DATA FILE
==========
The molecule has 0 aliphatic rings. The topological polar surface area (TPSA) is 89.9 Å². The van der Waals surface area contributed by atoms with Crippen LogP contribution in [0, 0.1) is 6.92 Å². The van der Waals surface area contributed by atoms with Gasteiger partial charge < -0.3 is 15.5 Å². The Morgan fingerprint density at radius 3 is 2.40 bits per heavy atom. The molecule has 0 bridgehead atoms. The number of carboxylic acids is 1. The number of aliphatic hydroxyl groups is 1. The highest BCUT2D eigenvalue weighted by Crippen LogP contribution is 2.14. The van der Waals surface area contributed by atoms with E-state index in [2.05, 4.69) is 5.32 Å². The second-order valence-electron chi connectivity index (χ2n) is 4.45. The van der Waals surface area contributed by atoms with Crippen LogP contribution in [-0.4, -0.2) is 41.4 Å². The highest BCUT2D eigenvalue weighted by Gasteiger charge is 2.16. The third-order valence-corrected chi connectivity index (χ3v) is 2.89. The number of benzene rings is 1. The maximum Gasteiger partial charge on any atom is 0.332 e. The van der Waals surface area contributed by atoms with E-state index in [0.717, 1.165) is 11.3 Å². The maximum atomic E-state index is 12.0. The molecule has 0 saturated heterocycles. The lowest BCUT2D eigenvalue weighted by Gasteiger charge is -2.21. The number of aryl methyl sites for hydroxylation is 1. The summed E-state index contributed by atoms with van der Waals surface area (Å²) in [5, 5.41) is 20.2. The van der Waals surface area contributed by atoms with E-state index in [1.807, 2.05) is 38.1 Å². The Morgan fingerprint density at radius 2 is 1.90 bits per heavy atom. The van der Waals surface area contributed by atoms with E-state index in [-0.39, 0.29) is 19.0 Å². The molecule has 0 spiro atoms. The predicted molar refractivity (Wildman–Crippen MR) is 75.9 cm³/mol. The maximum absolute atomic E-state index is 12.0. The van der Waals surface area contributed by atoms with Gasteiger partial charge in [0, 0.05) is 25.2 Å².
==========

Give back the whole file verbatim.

The molecule has 0 aliphatic rings. The topological polar surface area (TPSA) is 89.9 Å². The van der Waals surface area contributed by atoms with Crippen LogP contribution in [0, 0.1) is 6.92 Å². The van der Waals surface area contributed by atoms with Gasteiger partial charge < -0.3 is 15.5 Å². The Morgan fingerprint density at radius 3 is 2.40 bits per heavy atom. The molecule has 0 bridgehead atoms. The number of carboxylic acids is 1. The number of aliphatic hydroxyl groups is 1. The highest BCUT2D eigenvalue weighted by Crippen LogP contribution is 2.14. The van der Waals surface area contributed by atoms with E-state index in [2.05, 4.69) is 5.32 Å². The second-order valence-electron chi connectivity index (χ2n) is 4.45. The van der Waals surface area contributed by atoms with Crippen LogP contribution in [-0.4, -0.2) is 41.4 Å². The highest BCUT2D eigenvalue weighted by Gasteiger charge is 2.16. The third-order valence-corrected chi connectivity index (χ3v) is 2.89. The number of benzene rings is 1. The maximum Gasteiger partial charge on any atom is 0.332 e. The van der Waals surface area contributed by atoms with E-state index in [0.717, 1.165) is 11.3 Å². The maximum atomic E-state index is 12.0. The molecule has 0 saturated heterocycles. The lowest BCUT2D eigenvalue weighted by Gasteiger charge is -2.21. The number of aryl methyl sites for hydroxylation is 1. The summed E-state index contributed by atoms with van der Waals surface area (Å²) in [5, 5.41) is 20.2. The van der Waals surface area contributed by atoms with E-state index in [1.807, 2.05) is 38.1 Å². The Morgan fingerprint density at radius 2 is 1.90 bits per heavy atom. The van der Waals surface area contributed by atoms with E-state index in [-0.39, 0.29) is 19.0 Å². The molecule has 0 spiro atoms. The predicted molar refractivity (Wildman–Crippen MR) is 75.9 cm³/mol. The maximum absolute atomic E-state index is 12.0. The van der Waals surface area contributed by atoms with Gasteiger partial charge in [0, 0.05) is 25.2 Å².